The Impact Of Climate Change On Nigeria’s Agricultural Output. An Overview

Research Paper (undergraduate), 2020

48 Pages, Grade: 1


Table of Contents

1.1Background to the Study
1.2 Statement of Problem
1.3 Research Questions
1.4 Objective of the Study
1.5 Hypothesis of the Study
1.6 Significance of the Study
1.7 Scope and Limitation of the Study
1.8 Organization of the study

2.1 Conceptual Literature
2.1.1 Climate Change
2.1.2 Agriculture
2.1.3 Output
2.2 Agriculture and the Nigerian Economy
2.3 Climatic Condition in Nigeria
2.4 Carbon Emission in Nigeria
2.5 The Issue of Global Emission and the Nigerian Ecosystem
2.6 The Effects of Global Climate Change on Nigeria Agricultural
2.7 Theoretical Literature Review
2.7.1 Theory Ricardian Cross Section Model
2.7.2 Agra-economic Models (Crop Simulation Models)
2.7.3 Agro-Ecological Zone (AEZ) Models
2.8 Empirical Literature Review
2.9 Theoretical framework of Study
2.10 Gaps in Literature

3.1 Types and Sources of Data
3.2 Method of Estimation
3.3. Model Specification
3.4 Evaluation Criteria
3.4.1 Unit Root Test
3.4.2 Co-integration Test
3.4.3 Granger Causality Test

4.1 Result Presentation
4.1.1 Stationarity Test Result
4.1.2Co-integration Test Result(s)
4.2 Granger Causality Test Result
4.3 Autoregressive Distributed Lag Estimates
4.3.1 Bound Test Result
4.3.2 Stability Test
4.4 Policy Implication of Finding

5.1 Summary
5.2 Conclusion




1.1Background to the Study

Since independence, agriculture has been the most important sector in terms of its contribution to gross domestic product (Adegeye,1993).The sector contributes about 41% of the countrys GDP, employing about 65° of the total population and provides employment to about 80% of the rural population, (Abdullahi, 1986). Over 90% of her agricultural production comes from the holding resource small scale farmers (Onwuemele 2007).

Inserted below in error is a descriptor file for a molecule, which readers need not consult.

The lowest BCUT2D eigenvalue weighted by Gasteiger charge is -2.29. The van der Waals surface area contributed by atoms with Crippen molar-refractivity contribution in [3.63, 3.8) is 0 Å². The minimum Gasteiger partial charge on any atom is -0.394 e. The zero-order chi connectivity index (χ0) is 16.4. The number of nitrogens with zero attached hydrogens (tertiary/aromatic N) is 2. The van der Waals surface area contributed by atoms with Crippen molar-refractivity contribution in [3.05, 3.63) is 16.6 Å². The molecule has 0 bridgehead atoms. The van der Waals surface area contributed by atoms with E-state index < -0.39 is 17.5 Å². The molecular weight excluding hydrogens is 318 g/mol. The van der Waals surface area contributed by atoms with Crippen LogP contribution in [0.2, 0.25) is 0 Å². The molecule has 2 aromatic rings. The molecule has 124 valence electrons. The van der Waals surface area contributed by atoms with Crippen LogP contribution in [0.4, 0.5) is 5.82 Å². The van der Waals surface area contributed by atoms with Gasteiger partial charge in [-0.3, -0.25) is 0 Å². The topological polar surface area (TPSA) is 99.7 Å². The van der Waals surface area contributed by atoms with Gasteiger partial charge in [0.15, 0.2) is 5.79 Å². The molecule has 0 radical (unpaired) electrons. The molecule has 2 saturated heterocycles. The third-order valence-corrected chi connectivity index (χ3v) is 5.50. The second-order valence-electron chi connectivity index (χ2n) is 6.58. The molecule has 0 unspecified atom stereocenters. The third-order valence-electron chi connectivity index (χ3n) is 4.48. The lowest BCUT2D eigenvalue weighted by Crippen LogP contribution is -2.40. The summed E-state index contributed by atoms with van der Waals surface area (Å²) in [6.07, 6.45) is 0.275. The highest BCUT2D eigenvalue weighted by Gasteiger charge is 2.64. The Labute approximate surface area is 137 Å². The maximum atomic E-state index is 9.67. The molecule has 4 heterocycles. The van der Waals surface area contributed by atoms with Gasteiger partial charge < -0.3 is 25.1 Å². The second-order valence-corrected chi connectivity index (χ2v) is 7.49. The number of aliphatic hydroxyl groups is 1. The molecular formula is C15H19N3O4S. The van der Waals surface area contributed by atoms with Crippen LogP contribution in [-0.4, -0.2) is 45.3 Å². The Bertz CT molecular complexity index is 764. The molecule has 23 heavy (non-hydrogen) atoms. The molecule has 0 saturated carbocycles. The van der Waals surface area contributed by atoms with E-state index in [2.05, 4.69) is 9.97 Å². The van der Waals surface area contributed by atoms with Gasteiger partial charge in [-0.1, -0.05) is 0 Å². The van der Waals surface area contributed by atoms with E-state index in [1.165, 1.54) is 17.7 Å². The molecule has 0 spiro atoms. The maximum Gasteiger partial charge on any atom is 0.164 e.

Climate change is a change in the statistical distribution of weather patterns when that change last for an extended period of time (i.e. decades of millions of years). It can also be termed as a significant and lasting change in the statistical distribution in weather patterns over a long period of time ranging from decades to millions of years (Aj etomobi and Abiodun, 2010).

Agriculture dominated the domestic economy of Nigeria and accounts for about 40% of the gross domestic product (GDP) and two third of the labour force. Agriculture supplies food, raw material and generates household income for the majority of the people (Binuometa et a1, 2012). Declining rainfall and increasing Climate change through frequent flooding, drought increasing temperature, and increasing salinity of water used for irrigation has become a recurrent subject of debate globally including Nigeria. When the United National Framework on Climate Change (UNFCC) was opened to signature in June 1992, Nigeria was among the 15lh countries that signed the convention in August 1994. Like other developing countries, challenge of climate change and global warming is enormous in Nigeria due to wide spread of gas flaring, incomplete burnt hydrocarbons, emission of uninstalled gas into the atmosphere and improper disposal of industrial chemical wastes. Though, climate change is a threat to agricultural and non-agricultural development, agricultural production activities are more vulnerable to climate change than other sectors. One of the main concerns is the risk it poses to food production in developing countries, due to heavy reliance on Agriculture.

How much one can hold climate responsible for the changes in agricultural output in Nigeria will for a long time remain a subject of research as long as other factors are at interplay in determining agricultural outputs, the production of major export crops in the country such as groundnut, rubber, coffee, cocoa, and palm have declined in magnitude since the drought in 1972 1973 which was the first red evidence of climate change in Nigeria (Aj etomobi and Abiodun, 2010). The prevailing scientific opinion on climate change is that most of the warming’s observed over the last 50 years is attributed to human activities. It is in line with this occurrence that researchers deem it fit to look into the impact of climate change on agricultural outputs taking the case study of Nigeria.